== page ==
- Employment Verification: Lying, or embellishing employment records is surprisingly commonplace. Fabrication might not involve employer identity but could center on the duration of employment or the seniority of the position. Hiring someone without sight of an accurate employment record can lead to bad decision-making, which can have serious repercussions commercially and even impact staff safety, so it’s important to always treat employment verification as a standard part of the hiring process.
- Identity Verification: In the modern digital age, verifying identity is a requirement in many scenarios, and employment hiring should be no different. The internet has made it much easier to create a fake persona; confirmation of identity should be the first verification an employer undertakes. If the identity is fake, there’s no need to consider past employment and education records or other checks.
- Educational Verification: This check ensures all educational certificates and awards are genuine. Some candidates will bring documentation to their interview, but an employer should never accept these at face value as they’re easy to fake. It’s necessary to ask the applicant for their written consent for this check: stating this on the job description can help put off candidates who intend to falsify information.
- Financial and Credit History Checks: The trigger for this check is usually a role that involves either handling money or access to sensitive financial data. A debt history or poor credit rating might suggest a candidate could be vulnerable to temptation. Equally, a role that demands credit control or financial strategy doesn’t sit well with an applicant with a poor financial record of debt and mismanagement.
- Drug Screening: This check is typically triggered by a job that involves driving, operating machinery, or roles in healthcare where the candidate will have access to medicines. These screens are current, so they don’t show a history of drug use or substance abuse; convictions for these will show up on a criminal record check. Employment drug testing requires the applicant’s express permission and should be made clear at the outset of the recruitment process.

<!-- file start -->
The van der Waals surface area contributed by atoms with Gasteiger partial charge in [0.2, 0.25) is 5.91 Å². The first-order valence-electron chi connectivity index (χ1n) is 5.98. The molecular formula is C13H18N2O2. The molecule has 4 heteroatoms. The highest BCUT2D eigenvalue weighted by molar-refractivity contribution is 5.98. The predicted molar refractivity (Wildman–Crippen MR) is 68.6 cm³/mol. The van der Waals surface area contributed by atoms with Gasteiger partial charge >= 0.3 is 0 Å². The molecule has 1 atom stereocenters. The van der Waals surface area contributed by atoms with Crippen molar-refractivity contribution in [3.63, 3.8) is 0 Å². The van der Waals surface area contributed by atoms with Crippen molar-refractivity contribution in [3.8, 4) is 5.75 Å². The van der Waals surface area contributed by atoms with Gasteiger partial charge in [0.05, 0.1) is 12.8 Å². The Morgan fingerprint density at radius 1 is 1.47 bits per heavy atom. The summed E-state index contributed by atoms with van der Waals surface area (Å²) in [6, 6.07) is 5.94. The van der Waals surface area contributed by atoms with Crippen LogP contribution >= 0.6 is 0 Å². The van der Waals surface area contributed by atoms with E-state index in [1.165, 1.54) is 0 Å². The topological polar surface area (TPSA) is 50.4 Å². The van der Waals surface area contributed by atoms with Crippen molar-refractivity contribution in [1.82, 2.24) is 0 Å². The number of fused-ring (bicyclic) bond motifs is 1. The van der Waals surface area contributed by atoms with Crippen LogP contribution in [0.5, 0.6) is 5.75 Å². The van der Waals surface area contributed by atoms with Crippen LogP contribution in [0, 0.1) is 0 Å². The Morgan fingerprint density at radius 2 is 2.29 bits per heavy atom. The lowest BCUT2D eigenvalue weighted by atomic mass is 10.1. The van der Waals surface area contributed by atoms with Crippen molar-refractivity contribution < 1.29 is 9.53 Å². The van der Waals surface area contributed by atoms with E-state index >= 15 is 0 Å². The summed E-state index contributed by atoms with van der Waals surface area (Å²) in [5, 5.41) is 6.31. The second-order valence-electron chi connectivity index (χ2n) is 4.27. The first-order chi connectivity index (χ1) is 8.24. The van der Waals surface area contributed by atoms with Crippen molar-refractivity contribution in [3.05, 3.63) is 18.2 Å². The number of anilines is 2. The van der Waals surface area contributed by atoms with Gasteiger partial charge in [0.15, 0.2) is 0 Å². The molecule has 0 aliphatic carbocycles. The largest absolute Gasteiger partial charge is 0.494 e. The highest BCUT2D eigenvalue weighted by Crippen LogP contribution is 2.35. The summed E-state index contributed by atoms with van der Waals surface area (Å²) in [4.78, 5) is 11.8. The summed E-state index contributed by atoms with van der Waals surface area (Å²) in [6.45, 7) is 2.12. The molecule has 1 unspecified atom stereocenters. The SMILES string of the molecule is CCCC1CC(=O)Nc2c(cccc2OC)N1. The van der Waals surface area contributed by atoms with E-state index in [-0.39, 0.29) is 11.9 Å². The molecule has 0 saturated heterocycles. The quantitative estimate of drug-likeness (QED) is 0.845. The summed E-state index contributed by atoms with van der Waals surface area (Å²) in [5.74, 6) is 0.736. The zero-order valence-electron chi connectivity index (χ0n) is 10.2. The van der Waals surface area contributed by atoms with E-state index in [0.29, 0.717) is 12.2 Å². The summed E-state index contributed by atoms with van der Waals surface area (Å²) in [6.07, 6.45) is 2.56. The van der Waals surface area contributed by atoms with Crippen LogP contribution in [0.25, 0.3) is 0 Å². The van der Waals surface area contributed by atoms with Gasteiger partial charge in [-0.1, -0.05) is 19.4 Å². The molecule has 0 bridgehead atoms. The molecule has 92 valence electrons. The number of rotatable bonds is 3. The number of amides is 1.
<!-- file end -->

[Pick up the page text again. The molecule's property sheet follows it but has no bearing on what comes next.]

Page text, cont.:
- Reference Checks: Reference checks are all about asking the right questions. Sometimes, it’s easier for an independent and experienced professional to tease out the correct information to help an employer make an informed decision.
Polygraph examinations are typically required from applicants for Top Secret jobs in addition to a personal interview. These are necessary for top-secret jobs within the main U.S. intelligence agencies. Polygraphs are also called lie-detector tests.
The polygraph measures alterations in blood pressure, heart rate, skin conductivity, and respiration. Changes to these vital signs might suggest that a person is trying to be deceptive when presented with certain questions.
The person conducting the polygraph must analyze the results; this isn’t a black-and-white test. The context is also relevant.
There are so many benefits for employers using background checks. Recruiters can avoid some common mistakes in candidate checking and save time during busy hiring periods.
What shows up on a background check can make the difference between a hiring win and a recruitment disaster, so a professional background checking service can help provide complete peace of mind.
Streamline your recruitment process. At ScoutLogic, we make this process simple. Get in touch today to see the difference it makes in your hiring process.